Social capital and subjective well-being trends: Comparing 11 western European countries
Discovering whether social capital endowments in modern societies have been subjected or not to a process of gradual erosion is one of the most debated topics in recent economic literature. This new stream of research has been inaugurated by Putnam's pioneering studies about social capital trends in the United States. Recently, a considerable work by Stevenson and Wolfers (2008) put a new emphasis on this topic contending Easterlin's assessment. Present work is aimed at analyzing the relationship between changes in social capital and subjective well-being in western Europe considering 11 different countries. In particular, I would like to answer questions such as: (1) is social capital in western Europe declining? Is such erosion a general trend of modern societies or is it a characteristic feature of only some of them? (2) social capital trend can help to explain subjective well-being trend? In so doing, my research considers four different set of proxies of social capital controlling for time and socio-demographic aspects in eleven different western European countries using World Values Survey (WVS) data between 1980 and 2000. My results are encouraging, showing evidence of a probable relationship between social capital and happiness. Furthermore, my results show that during last 20 years western European citizens have persistently lost confidence in the judicial system, in the church, in armed forces and the police. Finally, considering single countries, we discover that United Kingdom is the only country, among the investigated ones, with a negative pattern for social capital: the majority of the proxies of social capital in UK declined over the considered period.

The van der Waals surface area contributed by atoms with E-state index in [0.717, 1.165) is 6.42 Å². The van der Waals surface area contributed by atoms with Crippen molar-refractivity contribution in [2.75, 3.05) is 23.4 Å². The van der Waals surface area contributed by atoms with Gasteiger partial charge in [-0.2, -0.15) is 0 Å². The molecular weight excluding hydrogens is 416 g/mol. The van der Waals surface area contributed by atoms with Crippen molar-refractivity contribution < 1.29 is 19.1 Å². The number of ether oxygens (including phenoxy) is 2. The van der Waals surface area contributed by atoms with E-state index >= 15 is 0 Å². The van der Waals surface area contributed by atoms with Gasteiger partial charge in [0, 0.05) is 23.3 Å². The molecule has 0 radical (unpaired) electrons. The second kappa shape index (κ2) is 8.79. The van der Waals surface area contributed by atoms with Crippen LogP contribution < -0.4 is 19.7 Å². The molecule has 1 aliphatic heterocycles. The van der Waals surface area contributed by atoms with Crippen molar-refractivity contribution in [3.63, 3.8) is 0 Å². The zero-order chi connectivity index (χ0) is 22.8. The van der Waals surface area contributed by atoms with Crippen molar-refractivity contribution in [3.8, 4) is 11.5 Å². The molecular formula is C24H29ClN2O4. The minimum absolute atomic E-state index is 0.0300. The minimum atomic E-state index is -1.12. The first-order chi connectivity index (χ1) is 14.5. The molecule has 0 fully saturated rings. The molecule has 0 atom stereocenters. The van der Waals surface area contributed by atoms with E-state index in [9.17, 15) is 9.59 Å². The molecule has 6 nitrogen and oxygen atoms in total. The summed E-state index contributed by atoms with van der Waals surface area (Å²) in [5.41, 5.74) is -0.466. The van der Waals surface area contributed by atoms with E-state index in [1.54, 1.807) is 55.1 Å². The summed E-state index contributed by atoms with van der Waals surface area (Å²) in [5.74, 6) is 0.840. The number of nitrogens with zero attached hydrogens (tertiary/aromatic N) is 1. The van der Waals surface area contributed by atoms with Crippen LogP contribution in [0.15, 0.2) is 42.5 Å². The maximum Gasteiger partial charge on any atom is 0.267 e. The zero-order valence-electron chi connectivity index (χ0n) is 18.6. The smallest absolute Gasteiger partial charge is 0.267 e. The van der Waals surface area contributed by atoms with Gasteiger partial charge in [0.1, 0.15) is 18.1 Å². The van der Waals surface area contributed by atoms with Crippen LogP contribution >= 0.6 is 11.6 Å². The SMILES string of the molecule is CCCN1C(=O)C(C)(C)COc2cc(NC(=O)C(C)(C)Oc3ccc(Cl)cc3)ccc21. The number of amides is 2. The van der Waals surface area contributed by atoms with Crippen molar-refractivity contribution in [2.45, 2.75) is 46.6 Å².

If you experience problems downloading a file, check if you have the proper application to view it first. In case of further problems read the IDEAS help page. Note that these files are not on the IDEAS site. Please be patient as the files may be large.
As the access to this document is restricted, you may want to look for a different version under "Related research" (further below) or search for a different version of it.
Volume (Year): 39 (2010)
Issue (Month): 4 (August)
|Contact details of provider:|| Web page: http://www.elsevier.com/locate/inca/620175|
References listed on IDEAS
Please report citation or reference errors to , or , if you are the registered author of the cited work, log in to your RePEc Author Service profile, click on "citations" and make appropriate adjustments.:
- Steven Durlauf & Marcel Fafchamps, 2004.
Development and Comp Systems
- Steven N. Durlauf & Marcel Fafchamps, 2004. "Social Capital," NBER Working Papers 10485, National Bureau of Economic Research, Inc.
- Steven N. Durlauf & Marcel Fafchamps, 2004. "Social Capital," CSAE Working Paper Series 2004-14, Centre for the Study of African Economies, University of Oxford.
- Durlauf,S.N. & Fafchamps,M., 2004. "Social capital," Working papers 12, Wisconsin Madison - Social Systems.
- Marcel Fafchamps & Steven N. Durlauf, 2004. "Social Capital," Economics Series Working Papers WPS/2004-14, University of Oxford, Department of Economics.
- Bruni, Luigino & Stanca, Luca, 2008.
"Watching alone: Relational goods, television and happiness,"
Journal of Economic Behavior & Organization,
Elsevier, vol. 65(3-4), pages 506-528, March.
- Luigino Bruni & Luca Stanca, 2005. "Watching alone: Relational Goods, Television and Happiness," Working Papers 90, University of Milano-Bicocca, Department of Economics, revised Jun 2005.
- Betsey Stevenson & Justin Wolfers, 2008.
"Economic Growth and Subjective Well-Being: Reassessing the Easterlin Paradox,"